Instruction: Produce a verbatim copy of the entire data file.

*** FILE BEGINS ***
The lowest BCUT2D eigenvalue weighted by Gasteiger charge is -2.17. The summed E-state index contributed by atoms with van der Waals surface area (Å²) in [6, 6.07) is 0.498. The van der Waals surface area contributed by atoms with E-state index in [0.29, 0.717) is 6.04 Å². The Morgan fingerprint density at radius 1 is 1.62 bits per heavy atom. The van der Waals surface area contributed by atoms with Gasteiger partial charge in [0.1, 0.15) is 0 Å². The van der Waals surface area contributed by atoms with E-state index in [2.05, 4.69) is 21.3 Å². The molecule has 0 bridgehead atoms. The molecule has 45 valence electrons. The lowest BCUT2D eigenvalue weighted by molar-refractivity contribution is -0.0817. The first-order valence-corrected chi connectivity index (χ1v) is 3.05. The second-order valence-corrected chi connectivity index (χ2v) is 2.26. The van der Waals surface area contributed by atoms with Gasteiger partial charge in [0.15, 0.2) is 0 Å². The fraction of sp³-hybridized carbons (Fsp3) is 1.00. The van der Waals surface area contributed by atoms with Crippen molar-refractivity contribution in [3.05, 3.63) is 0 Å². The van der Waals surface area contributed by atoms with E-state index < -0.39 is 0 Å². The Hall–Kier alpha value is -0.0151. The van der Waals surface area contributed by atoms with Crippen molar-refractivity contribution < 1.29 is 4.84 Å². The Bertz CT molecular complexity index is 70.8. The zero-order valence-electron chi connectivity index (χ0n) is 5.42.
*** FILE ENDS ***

The lowest BCUT2D eigenvalue weighted by Gasteiger charge is -2.17. The summed E-state index contributed by atoms with van der Waals surface area (Å²) in [6, 6.07) is 0.498. The van der Waals surface area contributed by atoms with E-state index in [0.29, 0.717) is 6.04 Å². The Morgan fingerprint density at radius 1 is 1.62 bits per heavy atom. The van der Waals surface area contributed by atoms with Gasteiger partial charge in [0.1, 0.15) is 0 Å². The van der Waals surface area contributed by atoms with E-state index in [2.05, 4.69) is 21.3 Å². The molecule has 0 bridgehead atoms. The molecule has 45 valence electrons. The lowest BCUT2D eigenvalue weighted by molar-refractivity contribution is -0.0817. The first-order valence-corrected chi connectivity index (χ1v) is 3.05. The second-order valence-corrected chi connectivity index (χ2v) is 2.26. The van der Waals surface area contributed by atoms with Gasteiger partial charge in [0.15, 0.2) is 0 Å². The fraction of sp³-hybridized carbons (Fsp3) is 1.00. The van der Waals surface area contributed by atoms with Crippen molar-refractivity contribution in [3.05, 3.63) is 0 Å². The van der Waals surface area contributed by atoms with E-state index < -0.39 is 0 Å². The Hall–Kier alpha value is -0.0151. The van der Waals surface area contributed by atoms with Crippen molar-refractivity contribution < 1.29 is 4.84 Å². The Bertz CT molecular complexity index is 70.8. The zero-order valence-electron chi connectivity index (χ0n) is 5.42.